El Toro de La Vega: A Festival of Life and Death
His name is Pelado - ''baldie.'He's a strapping, handsome bull weighing 675 kilos, and he was born and raised on a farm near Jerez de la Frontera. He has had the honour - and misfortune - to be chosen as el Toro de La Vega, the 'Bull of the Meadow'.
Every year on September 13, the town of Tordesillas - 28 km southwest of Valladolid, population 9000 - holds its annual event, one of the most controversial, and divisive in Spain. This event is described by its local Ayuntamiento as 'an ancient cultural rite in which men and women freely and voluntarily confront a bull.'
For the past six hundred years, at 11 in the morning, a bull is released into the streets of the town for the traditional encerrada. The crowds, taunting and fleeing in the path of the disorientated bull, would accompany him across the bridge over the Duero River and into a meadow. Here, unless the bull could pass a certain marker set down by the event's organizers, he would meet a violent end at the end of spears brandished by lanceadores. Only in 1993 and 1995 had the elected bull managed to reach this marker. And yet, on both occasions the bull died soon after, in one case from injuries sustained during the ordeal; in the other, from a gunshot to its head shortly after. According to the customs of the festival, the bull must be sacrificed.
The first event recorded by the Ayuntamiento de Tordesillas dates back to 1534. By the 20th Century the festival was beginning to court controversy, as attitudes towards animal cruelty changed. The Spanish activist and novelist Eugenio Noel in 1915 decried the event as 'a totally shameless procession taking with it as a trophy the guts of a masculinity which only a bull can lay claim to.'
'It is odious to see the little bull beside a solitary tree on the dusty track, snorting, bleeding, braying, a martyr to caprice. Its agony is the subject of mockery. It is pierced each time with greater villainy and barbary.'
However, modern governments initially proved to be far less concerned about anti-taurine cruelty than they were about the safety of the event's human participants. In 1908 the government sent its representatives along to ensure appropriate security measures were adopted so that there were fewer potentially harmful incidents to local citizens.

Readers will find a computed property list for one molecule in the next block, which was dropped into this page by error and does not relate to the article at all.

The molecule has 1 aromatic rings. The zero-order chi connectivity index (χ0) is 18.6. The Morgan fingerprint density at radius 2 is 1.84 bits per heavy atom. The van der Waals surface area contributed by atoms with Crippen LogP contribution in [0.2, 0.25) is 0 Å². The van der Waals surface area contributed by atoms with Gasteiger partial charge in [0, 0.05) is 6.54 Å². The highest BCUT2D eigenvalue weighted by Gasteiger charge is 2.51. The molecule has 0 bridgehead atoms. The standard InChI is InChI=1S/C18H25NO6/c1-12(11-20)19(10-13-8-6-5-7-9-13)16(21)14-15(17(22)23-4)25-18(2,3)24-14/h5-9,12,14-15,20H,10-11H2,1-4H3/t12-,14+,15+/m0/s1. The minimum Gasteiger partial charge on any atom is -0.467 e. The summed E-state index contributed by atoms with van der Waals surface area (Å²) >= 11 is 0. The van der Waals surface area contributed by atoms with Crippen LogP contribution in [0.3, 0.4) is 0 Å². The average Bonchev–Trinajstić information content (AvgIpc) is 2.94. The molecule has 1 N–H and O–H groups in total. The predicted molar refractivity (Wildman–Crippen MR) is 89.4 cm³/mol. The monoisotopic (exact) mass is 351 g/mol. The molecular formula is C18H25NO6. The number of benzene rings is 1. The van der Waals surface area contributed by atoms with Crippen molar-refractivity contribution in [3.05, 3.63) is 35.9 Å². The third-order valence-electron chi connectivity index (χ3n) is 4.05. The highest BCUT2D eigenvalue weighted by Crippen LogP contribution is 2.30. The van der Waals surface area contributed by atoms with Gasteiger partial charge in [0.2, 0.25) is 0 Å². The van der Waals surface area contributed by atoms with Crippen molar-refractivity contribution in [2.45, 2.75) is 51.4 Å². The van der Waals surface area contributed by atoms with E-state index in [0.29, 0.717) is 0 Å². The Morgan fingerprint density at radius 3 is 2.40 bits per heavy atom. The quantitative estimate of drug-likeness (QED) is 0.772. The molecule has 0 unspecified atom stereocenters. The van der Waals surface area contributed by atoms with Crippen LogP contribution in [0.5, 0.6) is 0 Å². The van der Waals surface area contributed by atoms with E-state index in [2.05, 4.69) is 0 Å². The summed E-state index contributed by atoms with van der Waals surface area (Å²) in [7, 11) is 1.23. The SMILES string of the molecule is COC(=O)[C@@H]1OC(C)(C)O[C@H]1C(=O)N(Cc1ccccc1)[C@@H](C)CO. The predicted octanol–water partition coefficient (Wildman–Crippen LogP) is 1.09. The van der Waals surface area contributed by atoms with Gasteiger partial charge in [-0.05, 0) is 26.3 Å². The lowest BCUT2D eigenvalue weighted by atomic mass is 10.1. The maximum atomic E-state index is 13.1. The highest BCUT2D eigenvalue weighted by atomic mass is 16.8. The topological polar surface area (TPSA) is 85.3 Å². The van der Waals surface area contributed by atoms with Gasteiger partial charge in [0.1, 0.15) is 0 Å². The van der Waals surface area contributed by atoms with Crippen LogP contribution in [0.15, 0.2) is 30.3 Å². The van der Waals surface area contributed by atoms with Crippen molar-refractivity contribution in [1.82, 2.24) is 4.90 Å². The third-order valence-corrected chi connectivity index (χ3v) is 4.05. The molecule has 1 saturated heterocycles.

It was in 1954 that the tide turned, if only momentarily, with the first official move in Spain to dilute the bloodshed in taurine festivities. The Asociación Contra la Crueldad en los Espectáculos (ACCE) was created, and, led by the Minister for the Exterior Carlos Arca y Cuadra, there was a campaign to cull excesses in the more bloodthirsty events across the nation.
A tipping point in the way the Tordesillas event was viewed by the government came in its 1964 version, when the bull elected for the encerrada, was found to be not only in extremely poor health, but virtually blind. When the replacement bull escaped, after goring one of the mozos, the original bull was fetched once again, to be released and subsequently speared to death, despite its defencelessness.
The Tourism and Information minister Manuel Fraga - one of General Franco's most valued taskmasters - had recently promised to do away with all festivities characterized by 'maltrato animal' (by prohibiting the most bloody and barbarous corridas, it was Fraga's intention to enhance the artistic and cultural value of more civilized taurine festivities). This resulted in an immediate governmental ban on El Toro de La Vega. Yet in both of the years that followed the town flagrantly ignored the ban. When the issue was investigated, the festival's organizers claimed not to have inflicted any wounds on the animal. From 1966 to 1970 it went ahead, but without the lancing of the bull.